Clark County’s only public, non-profit hospital, University Medical Center (UMC), faces many challenges. It serves the medical needs of Clark County, parts of California, Utah and Arizona, as well as millions of visitors. Las Vegas had a population of only 4,000 when UMC was established in 1931, but the metropolitan area is now home to almost 2 million people, with more arriving every day.
Lacy Thomas, CPA, is the chief executive officer of UMC, overseeing all administrative and clinical activities of the hospital. Thomas arrived at UMC in December 2003 from Chicago, where he served as the director of John H. Stroger, Jr. County Hospital of Cook County.
UMC is expanding with a $57 million, five-story, state-of-the-art tower, with completion expected in fall 2007. Thomas said the expansion will better accommodate patient needs, attract a more diverse payor mix and decrease the need for financial assistance from the county. “We are excited about the progress being made on the northeast tower,” he stated. “It will allow us to move our burn unit, increase our beds (in the Burn Care Center) from 15 to 26, and add 56 private rooms.” UMC currently has 588 beds.
UMC also operates 11 urgent care centers throughout Southern Nevada. Thomas said, “The emphasis of the urgent care centers is to provide a higher quality of care. Quick care provides access for those who do not have access to primary care. If necessary, the quick care patient will be referred to primary care.”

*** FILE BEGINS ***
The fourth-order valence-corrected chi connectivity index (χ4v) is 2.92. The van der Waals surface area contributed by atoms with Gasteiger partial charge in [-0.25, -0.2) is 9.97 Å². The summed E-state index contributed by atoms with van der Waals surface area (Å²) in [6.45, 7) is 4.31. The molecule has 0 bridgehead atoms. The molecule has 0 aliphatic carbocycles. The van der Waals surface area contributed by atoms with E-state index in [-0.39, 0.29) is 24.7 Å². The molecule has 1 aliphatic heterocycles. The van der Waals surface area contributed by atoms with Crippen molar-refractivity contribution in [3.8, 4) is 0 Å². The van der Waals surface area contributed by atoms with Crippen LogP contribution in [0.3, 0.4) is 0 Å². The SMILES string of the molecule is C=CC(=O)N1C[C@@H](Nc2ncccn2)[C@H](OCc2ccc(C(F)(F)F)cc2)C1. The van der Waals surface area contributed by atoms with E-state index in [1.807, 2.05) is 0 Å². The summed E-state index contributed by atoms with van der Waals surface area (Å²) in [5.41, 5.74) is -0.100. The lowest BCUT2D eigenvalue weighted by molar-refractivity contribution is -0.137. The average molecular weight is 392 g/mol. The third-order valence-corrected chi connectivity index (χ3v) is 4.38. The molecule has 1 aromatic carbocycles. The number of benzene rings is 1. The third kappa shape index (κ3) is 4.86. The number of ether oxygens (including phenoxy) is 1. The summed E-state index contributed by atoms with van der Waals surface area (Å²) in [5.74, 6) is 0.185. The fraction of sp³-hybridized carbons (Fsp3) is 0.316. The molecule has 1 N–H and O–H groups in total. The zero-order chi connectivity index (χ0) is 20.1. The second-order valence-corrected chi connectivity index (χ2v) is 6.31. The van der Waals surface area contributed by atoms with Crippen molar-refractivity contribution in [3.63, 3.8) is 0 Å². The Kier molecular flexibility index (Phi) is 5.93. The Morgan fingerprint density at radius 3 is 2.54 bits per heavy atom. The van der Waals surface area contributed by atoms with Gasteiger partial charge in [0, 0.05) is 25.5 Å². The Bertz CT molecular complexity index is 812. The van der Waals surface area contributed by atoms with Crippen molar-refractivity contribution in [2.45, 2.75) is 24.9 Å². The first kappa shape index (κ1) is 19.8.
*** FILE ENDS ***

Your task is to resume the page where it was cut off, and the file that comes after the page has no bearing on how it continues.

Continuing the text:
Patient records will soon be accessible through a program called Picture Archive Communication System (PACS). PACS enables doctors to view exams digitally from anywhere in the world. UMC has one of the largest and technologically advanced PACS networks in the country, according to Thomas. “When an X-ray is taken in the middle of the night, surgeons can go on the Web and look at it before they come to the hospital. It allows us to make a decision about patient care in a much more timely fashion,” said Thomas.
Another technological advancement, the EMSTAT electronic tracking system, is used to track a patient’s visit from registration to discharge, as well as to log items such as laboratory test results.
Thomas is responsible for creating the hospital’s budget, designed around the needs of the community. The budget is approved by the Clark County Commission, which serves as the board of directors for UMC. The past two years, UMC has come in below budget. “I am delighted with the support from the Clark County Commissioners,” Thomas said. On November 7, 2005, UMC will host a fundraising event: the First Annual UMC Carlos Henderson Charity Golf Tournament, at the Spanish Trails Golf and Country Club.
Like many healthcare facilities across the nation, UMC faces a nursing shortage and is making efforts to recruit and retain qualified healthcare professionals. “We need nursing instructors and encourage our master-trained staff to join the faculty,” stated Thomas.
Through the affiliation with the University of Nevada School of Medicine, UMC is Nevada’s major clinical campus, featuring several residency programs. A residency program in emergency care is expected to be added by 2006.
UMC operates Nevada’s only burn care center, and its trauma center is the only one in Nevada verified by the American College of Surgeons as a Level 1 Trauma Center, the organization’s highest rating. In 2004, UMC was named in U.S. News and World Report as one of the top 50 best hospitals in the country in neurology and neurosurgery. “The hospital belongs to the taxpayers,” said Thomas. “We have done a fairly good job of inproving the jewel they have in UMC.”